From Victim to Aggressor:

Psychiatric TimesPsychiatric Times Vol 24 No 7
Volume 24
Issue 7

The traumatic events surrounding the recent school shootings at Virginia Tech remind us that a disturbing aspect of our current culture is the rate at which America's youth are exposed to violence. Whether it is graphic episodes of violence on television, violent music, aggressive video games, hearing about or witnessing violence in the home or neighborhood, or being the direct victim of violence--violence is a pervasive part of society that disproportionately affects youth.

The traumatic events surrounding the recent school shootings at Virginia Tech remind us that a disturbing aspect of our current culture is the rate at which America's youth are exposed to violence. Whether it is graphic episodes of violence on television, violent music, aggressive video games, hearing about or witnessing violence in the home or neighborhood, or being the direct victim of violence-violence is a pervasive part of society that disproportionately affects youth.1 In fact, between 3 and 10 million children annually witness acts of violence in their homes.2,3 Of these, about 60% have been victimized multiple times by physical or sexual abuse.4

Rates of child abuse and neglect in the United States range from 15 to 42 cases per 1000 children5,6 and of the 3 million cases of child abuse that are reported each year, 1 million are eventually substantiated.7 Similarly, as many as 60% to 70% of American youth have witnessed serious community violence,8-11 and homicide remains the second leading cause of death among youths aged 15 to 24 years.12 The fact that violence has become such a routine part of many children's lives raises serious concerns about the consequences of violence exposure. The issue of violence exposure and violence victimization has received considerable attention, and it is now regarded as a serious health problem affecting adolescents in nearly every sector of society.13

Cycle of violence

For decades, mental health professionals and social scientists have used the phrases "cycle of violence" and the "intergenerational transmission of violence" to describe the premise that "violence begets violence."14,15 Researchers have consistently found that children exposed to violence, either as witnesses or victims, are at high risk for having their own patterns of aggressive behavior develop. A considerable body of research points to a number of family, social, and community factors that increase the probability of violence. Specifically, family issues such as inadequate home environments,16 parental alcohol and drug abuse,17,18 witnessing domestic violence, and harsh parental discipline19 increase the risk for violent behavior in children and adolescents.

Children who are witnesses or the victims of community violence20-24 are also at increased risk for subsequent violent behavior. In addition, childhood maltreatment25,26 has a strong association with risk for violence. Childhood physical abuse in particular is thought to be one of the most frequent correlates of aggressive and delinquent behaviors in later life.27 For instance, in a large-scale prospective study using data taken 22 years after abuse or neglect, childhood abuse and neglect victims were significantly more likely to have been arrested for nontraffic offenses and violent crimes than nonvictimized controls.28 Astoundingly, nearly half of the victims of physical abuse and neglect in this sample had been arrested by the age of 32.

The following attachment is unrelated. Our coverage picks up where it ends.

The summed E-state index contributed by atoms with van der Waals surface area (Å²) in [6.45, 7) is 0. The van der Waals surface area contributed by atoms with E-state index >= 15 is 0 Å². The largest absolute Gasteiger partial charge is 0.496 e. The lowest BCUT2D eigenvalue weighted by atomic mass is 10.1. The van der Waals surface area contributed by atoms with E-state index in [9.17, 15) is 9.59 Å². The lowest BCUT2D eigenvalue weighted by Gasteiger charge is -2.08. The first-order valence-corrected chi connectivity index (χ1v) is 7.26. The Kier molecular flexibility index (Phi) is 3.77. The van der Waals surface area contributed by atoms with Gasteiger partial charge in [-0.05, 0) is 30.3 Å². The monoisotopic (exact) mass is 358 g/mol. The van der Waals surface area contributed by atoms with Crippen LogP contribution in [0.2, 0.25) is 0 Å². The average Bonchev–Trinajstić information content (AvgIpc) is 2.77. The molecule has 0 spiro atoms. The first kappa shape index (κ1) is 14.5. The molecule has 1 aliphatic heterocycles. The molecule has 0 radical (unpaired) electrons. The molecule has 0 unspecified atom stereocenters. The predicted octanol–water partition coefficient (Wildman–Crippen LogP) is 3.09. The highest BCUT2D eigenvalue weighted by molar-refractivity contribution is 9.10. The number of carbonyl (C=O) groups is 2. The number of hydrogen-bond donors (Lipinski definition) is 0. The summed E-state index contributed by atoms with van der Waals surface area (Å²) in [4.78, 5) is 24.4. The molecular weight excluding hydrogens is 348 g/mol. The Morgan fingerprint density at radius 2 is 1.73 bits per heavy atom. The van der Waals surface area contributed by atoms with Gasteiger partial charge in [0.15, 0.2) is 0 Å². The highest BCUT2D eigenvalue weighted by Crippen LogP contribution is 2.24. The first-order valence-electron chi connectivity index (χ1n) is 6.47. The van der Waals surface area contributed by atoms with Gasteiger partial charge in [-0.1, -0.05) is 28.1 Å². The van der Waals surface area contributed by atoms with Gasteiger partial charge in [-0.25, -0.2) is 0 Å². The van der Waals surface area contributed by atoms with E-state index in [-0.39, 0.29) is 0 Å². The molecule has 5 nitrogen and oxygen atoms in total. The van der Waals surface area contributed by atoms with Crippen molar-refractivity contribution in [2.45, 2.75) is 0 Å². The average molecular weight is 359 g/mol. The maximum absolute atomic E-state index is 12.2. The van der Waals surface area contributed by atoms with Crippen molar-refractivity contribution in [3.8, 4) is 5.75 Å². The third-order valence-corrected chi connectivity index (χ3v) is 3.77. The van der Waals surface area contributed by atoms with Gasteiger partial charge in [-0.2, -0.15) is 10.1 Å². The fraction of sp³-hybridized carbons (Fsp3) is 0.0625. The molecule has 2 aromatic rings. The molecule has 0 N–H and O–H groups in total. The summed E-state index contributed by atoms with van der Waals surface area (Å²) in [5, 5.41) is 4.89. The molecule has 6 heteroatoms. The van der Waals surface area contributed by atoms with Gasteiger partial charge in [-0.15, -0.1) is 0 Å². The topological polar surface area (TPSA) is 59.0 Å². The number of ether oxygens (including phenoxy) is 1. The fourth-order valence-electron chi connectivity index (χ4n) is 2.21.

Conceptual models

Numerous cognitive and behavioral models have been proposed for understanding the cycle of violent and aggressive behavior. Social learning theory provides an explanation for the high violence potential observed in patients who have witnessed violence.29 For example, numerous studies confirm a link between observed violence and aggressive behavior in children and adolescents. These studies find that the link is an enduring one, in part because of the strength of vicarious social learning. Repeated exposure to community, domestic, or media violence is thought to promote the development of beliefs that violence and aggression are normal, acceptable responses, thereby increasing the potential to act aggressively. Furthermore, exposure to violence contributes to the development of a negativity bias, in that affected youth may exhibit more negative emotions, attribute negative intent to others, and be hypervigilant to negative stimuli.

Cicchetti and Lynch30 have described an ecological-transactional model to understand the process by which maltreatment occurs and development is shaped as a result of potentiating and compensatory risk factors at each level of social ecology-culture, community, and family. On the other hand, Nofziger and Kurtz31 have proposed a lifestyle model that focuses on the interaction between the person and his or her environment, noting that some adolescents are exposed to violence because they are involved in high-risk activities that put them at greater risk for violence exposure and subsequent victimization or perpetration. Along these lines, Stewart and colleagues32 found that adolescents who adopt a "code of the street" mentality actually have higher rates of victimization beyond what would be expected from living in a dangerous and disorganized neighborhood.

Impact of violence exposure

Studies related to the cycle of youth violence are important given the serious impact on affected individuals, communities, and society as a whole. Childhood abuse and repeated exposure to violence has a pervasive effect on a child's psychological and biological regulatory processes that can cause a complex set of reactions and lead to multiple psychiatric and functional impairments. In clinical settings, the link between violence exposure and depression,33 anxiety, posttraumatic stress disorder (PTSD),34 drug and alcohol abuse,35 and aggression and delinquency36 are frequently observed. Numerous other problems are associated with violence exposure, including a higher suicide risk,37,38 poor academic performance,39 and high-risk sexual behavior.40 Economically, direct and indirect costs of youth violence exceed $158 billion annually.41